One other point that stuck with me was made by David Ropeik, a former journalist who runs the blog, On Risk. He made the point that negative messages carry much more weight than positive messages. Not a new observation, to be sure, but it’s good to be reminded that to participate in the news/information space is to be in competition for reader’s eyeballs. How one frames their message is probably as important as the message itself. The “competition” probably has less scruples than you. Negative sells. One ignores this maxim at their own peril.
There was some good vigorous discussion in the latter part of the event and the whole thing should be online soon.
It’s one of the truisms of human life that teenagers often do silly, stupid and/or dangerous things. We certainly don’t need science to tell us that. One reason this seems to be the case is that, on average, teens have trouble optimally weighing risk vs. reward. I’m not excluding myself from this characterization. In fact, I sometimes marvel that I survived my teen years intact, if at all.
One stupid thing I and many of my friends did as teenagers was to try smoking.
There are no rational arguments in favor of smoking. Yet, according to one study, most adult smokers start before age 19 and 70% of all adolescents report trying a cigarette at least once. Messages directed to adolescents and teens against smoking often fall on flat ears. In addition to subpar decision making skills, many teens hold the advice of their elders in low regard and are apt to pick up a cigarette as an act of defiance or as a show of their burgeoning adulthood. Hollywood films certainly contribute to the smoking mythology through their noble portrayals of troubled, rebellious or misunderstood teens reaching for smokes when the chips are down.
Although the health risks associated with smoking are widely known, a recent Nature Neuroscience study has provided even more reasons for teens to avoid smoking. Researchers from the Netherlands found that in adolescent rats, exposure to smoking led to increased and long lasting impulsiveness and impaired measures of attention in adulthood. In contrast, adult animals exposed to similar levels of nicotine did not show these long term effects. So, the impulsiveness that might lead a teen to try smoking could be increased by the very product of that impulsiveness, creating a vicious feedback cycle. Nasty business.
What’s the molecular mechanism? A proteomic analysis of 297 different mPFC proteins in adolescent rats who had exposure to smoking showed that levels of mGLuR2 was downregulated. mGluR2 is a metabotropic glutamatergic receptor that sits on the presynaptic side of synapses in the mPFC, a brain region important for cognitive control and attention. Adolescent nicotine exposure resulted in decreased mGLuR2 signaling and reduced plasticity in the mPFC. This was shown to be directly related to attentional deficits by a rescue experiment in which a glutamate agonist was injected into the mPFC in vivo. The agonist restored attentional performance to normal levels but didn’t affect impulsiveness.
In sum, the adolescent brain is more susceptible to the consequences of smoking via alteration of synaptic mGluR2 protein levels. It’s known that nicotine exerts its initial effects on the brain through nicotinic acetylcholine receptor activation and this study suggests that adolescents are uniquely vulnerable to increased activation of these receptors.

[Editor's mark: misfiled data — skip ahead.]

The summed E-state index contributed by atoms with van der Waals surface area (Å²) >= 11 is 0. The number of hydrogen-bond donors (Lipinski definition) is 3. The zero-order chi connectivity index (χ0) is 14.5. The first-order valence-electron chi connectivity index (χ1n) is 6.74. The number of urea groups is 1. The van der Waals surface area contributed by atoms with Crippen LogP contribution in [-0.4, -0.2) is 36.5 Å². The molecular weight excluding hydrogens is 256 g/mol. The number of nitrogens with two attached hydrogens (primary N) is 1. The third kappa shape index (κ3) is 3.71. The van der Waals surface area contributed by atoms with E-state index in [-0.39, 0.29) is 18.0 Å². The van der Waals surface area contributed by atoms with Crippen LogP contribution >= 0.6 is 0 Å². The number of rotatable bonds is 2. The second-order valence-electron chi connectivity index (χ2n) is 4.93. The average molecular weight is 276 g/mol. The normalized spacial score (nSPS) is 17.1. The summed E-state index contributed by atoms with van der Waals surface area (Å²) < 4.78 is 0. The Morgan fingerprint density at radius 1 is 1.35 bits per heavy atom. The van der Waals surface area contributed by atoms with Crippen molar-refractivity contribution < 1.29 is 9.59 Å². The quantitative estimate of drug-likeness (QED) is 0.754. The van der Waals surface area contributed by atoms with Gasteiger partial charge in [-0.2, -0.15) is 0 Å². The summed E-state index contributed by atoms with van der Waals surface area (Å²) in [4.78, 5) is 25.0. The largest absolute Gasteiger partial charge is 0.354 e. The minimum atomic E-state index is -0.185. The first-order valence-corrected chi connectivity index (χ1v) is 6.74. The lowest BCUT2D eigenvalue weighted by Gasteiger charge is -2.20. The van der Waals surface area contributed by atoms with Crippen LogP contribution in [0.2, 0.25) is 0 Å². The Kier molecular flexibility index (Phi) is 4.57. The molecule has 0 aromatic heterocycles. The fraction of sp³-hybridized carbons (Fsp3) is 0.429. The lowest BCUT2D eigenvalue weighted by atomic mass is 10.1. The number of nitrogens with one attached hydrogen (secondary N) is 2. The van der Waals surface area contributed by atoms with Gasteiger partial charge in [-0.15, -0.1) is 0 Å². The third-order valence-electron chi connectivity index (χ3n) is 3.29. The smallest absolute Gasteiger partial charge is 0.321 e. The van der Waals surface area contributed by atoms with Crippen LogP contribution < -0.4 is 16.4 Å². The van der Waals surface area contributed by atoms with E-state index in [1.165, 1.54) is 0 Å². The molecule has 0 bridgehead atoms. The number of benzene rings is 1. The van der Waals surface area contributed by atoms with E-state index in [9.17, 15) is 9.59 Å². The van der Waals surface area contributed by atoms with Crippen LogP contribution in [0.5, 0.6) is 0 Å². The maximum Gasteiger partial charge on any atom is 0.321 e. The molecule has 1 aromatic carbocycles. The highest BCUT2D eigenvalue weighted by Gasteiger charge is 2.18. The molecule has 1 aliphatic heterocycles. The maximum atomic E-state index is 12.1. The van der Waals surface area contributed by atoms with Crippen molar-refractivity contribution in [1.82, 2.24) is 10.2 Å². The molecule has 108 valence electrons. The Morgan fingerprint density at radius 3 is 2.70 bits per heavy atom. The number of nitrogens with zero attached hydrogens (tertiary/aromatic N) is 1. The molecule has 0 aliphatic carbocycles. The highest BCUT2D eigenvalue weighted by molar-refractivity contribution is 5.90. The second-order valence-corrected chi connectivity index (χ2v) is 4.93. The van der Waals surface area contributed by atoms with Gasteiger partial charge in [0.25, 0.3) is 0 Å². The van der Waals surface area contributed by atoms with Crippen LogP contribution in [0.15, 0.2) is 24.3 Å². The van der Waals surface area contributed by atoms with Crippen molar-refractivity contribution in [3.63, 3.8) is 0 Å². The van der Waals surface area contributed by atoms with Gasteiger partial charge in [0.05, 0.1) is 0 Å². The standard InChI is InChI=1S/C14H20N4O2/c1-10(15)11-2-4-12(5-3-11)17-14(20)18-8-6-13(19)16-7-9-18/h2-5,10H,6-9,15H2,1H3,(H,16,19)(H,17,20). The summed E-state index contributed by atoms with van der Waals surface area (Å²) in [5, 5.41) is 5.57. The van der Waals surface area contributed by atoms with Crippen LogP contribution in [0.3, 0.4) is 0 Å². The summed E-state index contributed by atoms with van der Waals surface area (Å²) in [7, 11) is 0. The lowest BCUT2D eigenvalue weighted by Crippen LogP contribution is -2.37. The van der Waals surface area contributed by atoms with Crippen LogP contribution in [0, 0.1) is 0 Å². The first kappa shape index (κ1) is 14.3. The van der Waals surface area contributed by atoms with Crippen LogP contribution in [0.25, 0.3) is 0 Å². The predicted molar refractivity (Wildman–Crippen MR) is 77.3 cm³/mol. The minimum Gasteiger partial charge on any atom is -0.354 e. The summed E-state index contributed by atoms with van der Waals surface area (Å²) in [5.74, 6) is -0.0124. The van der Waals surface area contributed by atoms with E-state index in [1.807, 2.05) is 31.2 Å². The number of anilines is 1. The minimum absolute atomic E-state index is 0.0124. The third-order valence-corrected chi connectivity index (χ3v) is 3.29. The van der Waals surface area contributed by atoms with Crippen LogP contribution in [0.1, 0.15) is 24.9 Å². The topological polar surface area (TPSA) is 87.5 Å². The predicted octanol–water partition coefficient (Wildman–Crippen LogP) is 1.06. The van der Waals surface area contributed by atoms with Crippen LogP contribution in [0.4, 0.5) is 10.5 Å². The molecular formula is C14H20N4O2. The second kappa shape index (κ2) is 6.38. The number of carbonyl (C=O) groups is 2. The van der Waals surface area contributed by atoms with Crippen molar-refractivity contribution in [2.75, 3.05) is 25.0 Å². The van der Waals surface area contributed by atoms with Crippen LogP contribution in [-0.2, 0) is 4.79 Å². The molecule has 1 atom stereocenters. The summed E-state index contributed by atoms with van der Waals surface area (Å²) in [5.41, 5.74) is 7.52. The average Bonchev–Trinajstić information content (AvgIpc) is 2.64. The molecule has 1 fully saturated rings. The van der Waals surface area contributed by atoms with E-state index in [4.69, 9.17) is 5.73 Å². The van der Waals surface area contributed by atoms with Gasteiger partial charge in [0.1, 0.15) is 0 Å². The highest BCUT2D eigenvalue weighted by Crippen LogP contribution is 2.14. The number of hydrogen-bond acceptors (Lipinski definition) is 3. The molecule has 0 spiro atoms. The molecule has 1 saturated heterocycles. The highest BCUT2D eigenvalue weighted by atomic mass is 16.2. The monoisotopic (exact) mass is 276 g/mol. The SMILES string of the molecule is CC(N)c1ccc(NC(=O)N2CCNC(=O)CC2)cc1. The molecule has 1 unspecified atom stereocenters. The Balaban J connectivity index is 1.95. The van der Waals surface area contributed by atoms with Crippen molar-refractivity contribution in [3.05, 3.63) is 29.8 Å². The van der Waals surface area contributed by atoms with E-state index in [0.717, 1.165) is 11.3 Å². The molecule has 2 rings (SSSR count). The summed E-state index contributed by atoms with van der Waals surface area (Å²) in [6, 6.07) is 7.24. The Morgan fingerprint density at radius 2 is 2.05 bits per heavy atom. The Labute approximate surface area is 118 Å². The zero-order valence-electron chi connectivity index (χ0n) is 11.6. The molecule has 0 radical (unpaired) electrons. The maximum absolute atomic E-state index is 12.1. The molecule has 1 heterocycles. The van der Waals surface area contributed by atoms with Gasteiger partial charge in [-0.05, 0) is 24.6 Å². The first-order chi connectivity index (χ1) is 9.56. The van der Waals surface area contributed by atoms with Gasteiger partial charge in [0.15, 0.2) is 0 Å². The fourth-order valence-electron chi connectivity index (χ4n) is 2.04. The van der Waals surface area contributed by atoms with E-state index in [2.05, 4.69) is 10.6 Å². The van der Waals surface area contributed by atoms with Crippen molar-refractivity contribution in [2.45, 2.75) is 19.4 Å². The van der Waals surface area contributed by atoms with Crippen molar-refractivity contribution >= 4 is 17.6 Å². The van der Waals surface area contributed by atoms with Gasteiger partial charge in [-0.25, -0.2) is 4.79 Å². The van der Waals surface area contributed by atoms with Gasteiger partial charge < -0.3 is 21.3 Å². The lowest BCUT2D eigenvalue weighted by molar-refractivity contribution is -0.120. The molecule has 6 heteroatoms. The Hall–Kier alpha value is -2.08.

The researchers acknowledge that the sequence of molecular events is unknown, but speculate that “…mGluR2 levels following nicotine exposure at the end of adolescence compensate for nicotine’s actions and inhibit neurotransmitter release.” One caveat to keep in mind is that it’s unknown the extent to which this effect would be replicated in humans. Another important point is that in this experiment, nicotine was dissolved in solution and administered subcutaneously. Cigarettes contain many other carcinogens and toxins to which adolescents could be particularly vulnerable, so the long-term cognitive effects of cigarette smoking could extend far beyond those uncovered in this study, which looked just at nicotine.
The takeaway message is definitely clear: Parents, do everything you can to keep your kids from smoking!*
*I’m an advocate for making the sale of tobacco and tobacco related products illegal. Tobacco offers no clear benefits to society, with the exception of a few thousand jobs and the enrichment of a couple handfuls of business executives, while incurring great economic costs to the nation as a whole. Although nicotine has shown some cognitive benefits to individuals in certain disease states, all in all its mostly detrimental. (I’m a member of that most annoyingly vociferous group of anti-smoking activists: ex-smokers. Maybe we’re so adamant because we know how hard it is to quit!) That long-term cognitive deficits are now being shown to accrue in cigarette smoking teens is hopefully another nail in the coffin of the tobacco industry and smoking culture in general, which will perhaps be looked back upon as a sign of the special ignorance of our times.
Counotte DS, Goriounova NA, Li KW, Loos M, van der Schors RC, Schetters D, Schoffelmeer AN, Smit AB, Mansvelder HD, Pattij T, & Spijker S (2011). Lasting synaptic changes underlie attention deficits caused by nicotine exposure during adolescence. Nature neuroscience, 14 (4), 417-9 PMID: 21336271